4. I. In considering the text, we shall notice FIRST THE DIVINE FIAT. God said, “Let there be light,” and there was light. The Lord himself needs no light to enable him to discern his creatures;

Darkness and light in this agree,
Great God they’re both alike to thee.

He looked upon the darkness, and resolved that he would transform its shapeless chaos into a fair and lovely world. We shall observe that the work of grace by which light enters the soul, is a needful work. God’s plan for the sustaining of vegetable and animal life, rendered light necessary. Light is essential to life. There are few operations which can be carried on in the world at all, without some degree of light, and certainly no heart can be saved without spiritual light. It is light, my brethren, which first shows us our lost estate; for we know nothing about it naturally. We think that we are righteous, that all is well with our souls; but when the divine light comes in, we discover that we are fallen in Adam, and are terribly undone. Naturally we think that we are no worse than others, that if we have offended, our offences are very venial, and almost deserve to be pardoned; but when light enters, the exceeding sinfulness of sin is discovered. This causes pain and anguish of heart; but that pain and anguish are necessary, in order to bring us to lay hold on Jesus Christ, whom the light next displays to us. No man ever knows Christ until the light of God shines on the cross. You may look at a picture of the bleeding Jesus, you may read the story of his wounds, but you have not seen Christ, in order to be saved by his death, unless the light of his Spirit has revealed him to you as the great Substitute for sinners, the Surety of the new Covenant, suffering in your room, and place, and stead. You do not know him, unless the mysterious light has led you to read these words as your own, “He loved me, and gave himself for me.” We cannot see without light neither our state, nor our sin, nor our Saviour. You who worship God, but are not converted, are like the men of Athens who worshipped an unknown God. You do not feel him to be a real existence; you do not come near to him, you have no true love for him; you cannot cry, “Abba Father,” you are not made partakers of the divine nature, and you can never be thus brought near to God unless heavenly light shall reveal God to you as your God who in eternal purposes chose you to be his, and by the gift of his dear Son has bought you to be his own for ever. The great truths of heaven, hell, and immortality, are not clearly perceived until the light shines on them. You receive them as a matter of settled doctrine, because you have been taught them from your youth up; but he who brings life and immortality to light is Christ Jesus, and, without the light, life and immortality are mere names, and not real things to you. Beloved, if we could save men by the application of drops of water, or by giving them bread and wine to eat and drink; if we were so besotted as to believe that souls could be affected by physical substances and that the hearts of men could be renewed by external observances, there would be no need of light, but ours is a religion which appeals to the understanding, which acts upon the will, which moves the heart, and in this little enough can be done with men while they are in spiritual darkness. They must have light, or else they cannot see; and if they cannot see, they cannot receive; for looking to Jesus is the gospel mode of receiving. So, beloved, the making of light was absolutely necessary in the world, and the creation of God’s light in the heart of man is a most necessary work.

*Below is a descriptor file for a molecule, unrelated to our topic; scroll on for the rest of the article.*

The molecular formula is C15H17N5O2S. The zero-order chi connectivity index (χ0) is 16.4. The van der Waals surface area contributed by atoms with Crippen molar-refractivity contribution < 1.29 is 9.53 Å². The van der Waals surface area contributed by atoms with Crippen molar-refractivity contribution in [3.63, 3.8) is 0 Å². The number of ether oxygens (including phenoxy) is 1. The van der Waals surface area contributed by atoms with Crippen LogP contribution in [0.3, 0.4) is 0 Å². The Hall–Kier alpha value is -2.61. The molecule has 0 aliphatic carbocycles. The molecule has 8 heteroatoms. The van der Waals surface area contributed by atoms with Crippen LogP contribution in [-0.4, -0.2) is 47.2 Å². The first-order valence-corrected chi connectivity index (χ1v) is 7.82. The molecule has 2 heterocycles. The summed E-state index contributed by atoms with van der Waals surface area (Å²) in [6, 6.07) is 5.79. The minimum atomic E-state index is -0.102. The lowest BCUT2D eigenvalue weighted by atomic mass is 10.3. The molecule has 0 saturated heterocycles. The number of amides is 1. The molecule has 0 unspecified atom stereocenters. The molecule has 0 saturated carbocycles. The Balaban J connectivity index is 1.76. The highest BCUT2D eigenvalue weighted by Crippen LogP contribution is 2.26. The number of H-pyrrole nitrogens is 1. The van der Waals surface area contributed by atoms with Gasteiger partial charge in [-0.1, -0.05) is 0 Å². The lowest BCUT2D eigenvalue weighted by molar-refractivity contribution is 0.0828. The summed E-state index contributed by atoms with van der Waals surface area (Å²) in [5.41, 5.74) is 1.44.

5. Next observe it was a very early work. Light was created on the first day, not on the third, fourth, or sixth, but on the first day; and one of the first operations of the Spirit of God in a man’s heart is to give enough light to see his lost estate, and to perceive that he cannot save himself from it but must look elsewhere. Come, dear hearer, have you seen the glory of God in the face of Jesus Christ? Are you resting upon him as all your salvation and all your desire? Have you light enough to look to him and to be saved, leaving all your own former boastings, nailing them all to his cross, and taking him to be your all in all? It is a very early work of divine grace, I say, to show you that you are a sinner, and to reveal to you that you have a Saviour; it is the first day’s work, and I have no right to believe myself to be a new creature in God at all unless I have received light enough to know those two great and weighty facts—myself lost in Adam but saved in the second Adam, undone by sin but restored by the Saviour’s righteousness.